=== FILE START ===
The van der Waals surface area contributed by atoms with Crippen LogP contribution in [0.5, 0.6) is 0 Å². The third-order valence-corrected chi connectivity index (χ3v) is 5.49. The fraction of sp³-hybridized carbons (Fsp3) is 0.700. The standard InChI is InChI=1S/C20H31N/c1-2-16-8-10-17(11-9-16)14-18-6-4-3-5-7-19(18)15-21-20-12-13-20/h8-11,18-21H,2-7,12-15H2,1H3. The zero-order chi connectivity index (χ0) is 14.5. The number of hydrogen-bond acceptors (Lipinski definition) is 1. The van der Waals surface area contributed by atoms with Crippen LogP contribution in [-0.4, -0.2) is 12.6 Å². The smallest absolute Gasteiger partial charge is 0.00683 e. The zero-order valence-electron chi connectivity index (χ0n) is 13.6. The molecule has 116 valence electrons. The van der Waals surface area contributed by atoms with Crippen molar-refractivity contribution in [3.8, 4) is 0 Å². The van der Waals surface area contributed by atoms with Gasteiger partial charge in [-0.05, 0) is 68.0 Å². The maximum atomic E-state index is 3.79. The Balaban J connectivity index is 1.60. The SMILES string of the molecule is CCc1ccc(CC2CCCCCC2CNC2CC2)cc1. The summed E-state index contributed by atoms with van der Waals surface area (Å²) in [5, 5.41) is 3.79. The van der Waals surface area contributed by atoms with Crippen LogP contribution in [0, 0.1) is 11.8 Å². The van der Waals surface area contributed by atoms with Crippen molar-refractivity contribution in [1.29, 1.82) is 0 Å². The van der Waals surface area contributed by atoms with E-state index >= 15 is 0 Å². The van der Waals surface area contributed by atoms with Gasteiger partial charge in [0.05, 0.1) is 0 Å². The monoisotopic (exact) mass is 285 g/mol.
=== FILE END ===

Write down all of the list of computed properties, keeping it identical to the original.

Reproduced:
The van der Waals surface area contributed by atoms with Crippen LogP contribution in [0.5, 0.6) is 0 Å². The third-order valence-corrected chi connectivity index (χ3v) is 5.49. The fraction of sp³-hybridized carbons (Fsp3) is 0.700. The standard InChI is InChI=1S/C20H31N/c1-2-16-8-10-17(11-9-16)14-18-6-4-3-5-7-19(18)15-21-20-12-13-20/h8-11,18-21H,2-7,12-15H2,1H3. The zero-order chi connectivity index (χ0) is 14.5. The number of hydrogen-bond acceptors (Lipinski definition) is 1. The van der Waals surface area contributed by atoms with Crippen LogP contribution in [-0.4, -0.2) is 12.6 Å². The smallest absolute Gasteiger partial charge is 0.00683 e. The zero-order valence-electron chi connectivity index (χ0n) is 13.6. The molecule has 116 valence electrons. The van der Waals surface area contributed by atoms with Crippen molar-refractivity contribution in [3.8, 4) is 0 Å². The van der Waals surface area contributed by atoms with Gasteiger partial charge in [-0.05, 0) is 68.0 Å². The maximum atomic E-state index is 3.79. The Balaban J connectivity index is 1.60. The SMILES string of the molecule is CCc1ccc(CC2CCCCCC2CNC2CC2)cc1. The summed E-state index contributed by atoms with van der Waals surface area (Å²) in [5, 5.41) is 3.79. The van der Waals surface area contributed by atoms with Crippen LogP contribution in [0, 0.1) is 11.8 Å². The van der Waals surface area contributed by atoms with Crippen molar-refractivity contribution in [1.29, 1.82) is 0 Å². The van der Waals surface area contributed by atoms with E-state index >= 15 is 0 Å². The van der Waals surface area contributed by atoms with Gasteiger partial charge in [0.05, 0.1) is 0 Å². The monoisotopic (exact) mass is 285 g/mol.